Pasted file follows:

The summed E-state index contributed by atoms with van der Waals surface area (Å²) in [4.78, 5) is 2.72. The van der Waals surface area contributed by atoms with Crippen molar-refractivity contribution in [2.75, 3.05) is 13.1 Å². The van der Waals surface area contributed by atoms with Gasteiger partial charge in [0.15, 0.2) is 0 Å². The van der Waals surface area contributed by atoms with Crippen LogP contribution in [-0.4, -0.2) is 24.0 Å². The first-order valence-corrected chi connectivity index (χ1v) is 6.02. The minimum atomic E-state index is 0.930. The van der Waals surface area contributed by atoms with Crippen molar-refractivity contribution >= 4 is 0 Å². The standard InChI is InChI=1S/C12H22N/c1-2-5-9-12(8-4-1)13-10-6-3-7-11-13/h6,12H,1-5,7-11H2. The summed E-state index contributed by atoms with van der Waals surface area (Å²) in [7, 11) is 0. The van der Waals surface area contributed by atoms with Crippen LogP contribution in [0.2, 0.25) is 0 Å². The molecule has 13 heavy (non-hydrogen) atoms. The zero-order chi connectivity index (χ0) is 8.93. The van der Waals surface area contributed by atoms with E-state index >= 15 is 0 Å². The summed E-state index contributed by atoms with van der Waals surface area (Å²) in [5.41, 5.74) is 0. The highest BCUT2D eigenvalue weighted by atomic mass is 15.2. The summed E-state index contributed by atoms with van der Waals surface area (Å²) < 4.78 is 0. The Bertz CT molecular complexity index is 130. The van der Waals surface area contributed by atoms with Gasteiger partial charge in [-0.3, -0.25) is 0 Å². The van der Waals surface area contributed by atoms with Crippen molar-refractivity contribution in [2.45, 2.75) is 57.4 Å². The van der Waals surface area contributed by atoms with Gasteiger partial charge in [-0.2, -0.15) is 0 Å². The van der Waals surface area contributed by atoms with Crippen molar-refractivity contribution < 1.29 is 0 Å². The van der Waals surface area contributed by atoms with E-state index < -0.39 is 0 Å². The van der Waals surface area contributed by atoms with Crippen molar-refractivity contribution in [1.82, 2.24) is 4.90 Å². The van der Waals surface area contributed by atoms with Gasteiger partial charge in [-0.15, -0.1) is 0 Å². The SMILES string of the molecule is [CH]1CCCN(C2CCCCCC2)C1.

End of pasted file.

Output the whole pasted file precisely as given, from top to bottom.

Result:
The summed E-state index contributed by atoms with van der Waals surface area (Å²) in [4.78, 5) is 2.72. The van der Waals surface area contributed by atoms with Crippen molar-refractivity contribution in [2.75, 3.05) is 13.1 Å². The van der Waals surface area contributed by atoms with Gasteiger partial charge in [0.15, 0.2) is 0 Å². The van der Waals surface area contributed by atoms with Crippen LogP contribution in [-0.4, -0.2) is 24.0 Å². The first-order valence-corrected chi connectivity index (χ1v) is 6.02. The minimum atomic E-state index is 0.930. The van der Waals surface area contributed by atoms with Crippen molar-refractivity contribution >= 4 is 0 Å². The standard InChI is InChI=1S/C12H22N/c1-2-5-9-12(8-4-1)13-10-6-3-7-11-13/h6,12H,1-5,7-11H2. The summed E-state index contributed by atoms with van der Waals surface area (Å²) in [7, 11) is 0. The van der Waals surface area contributed by atoms with Crippen LogP contribution in [0.2, 0.25) is 0 Å². The molecule has 13 heavy (non-hydrogen) atoms. The zero-order chi connectivity index (χ0) is 8.93. The van der Waals surface area contributed by atoms with E-state index >= 15 is 0 Å². The summed E-state index contributed by atoms with van der Waals surface area (Å²) in [5.41, 5.74) is 0. The highest BCUT2D eigenvalue weighted by atomic mass is 15.2. The summed E-state index contributed by atoms with van der Waals surface area (Å²) < 4.78 is 0. The Bertz CT molecular complexity index is 130. The van der Waals surface area contributed by atoms with Gasteiger partial charge in [-0.3, -0.25) is 0 Å². The van der Waals surface area contributed by atoms with Crippen molar-refractivity contribution in [2.45, 2.75) is 57.4 Å². The van der Waals surface area contributed by atoms with Gasteiger partial charge in [-0.2, -0.15) is 0 Å². The van der Waals surface area contributed by atoms with Crippen molar-refractivity contribution < 1.29 is 0 Å². The van der Waals surface area contributed by atoms with E-state index < -0.39 is 0 Å². The van der Waals surface area contributed by atoms with Crippen molar-refractivity contribution in [1.82, 2.24) is 4.90 Å². The van der Waals surface area contributed by atoms with Gasteiger partial charge in [-0.15, -0.1) is 0 Å². The SMILES string of the molecule is [CH]1CCCN(C2CCCCCC2)C1.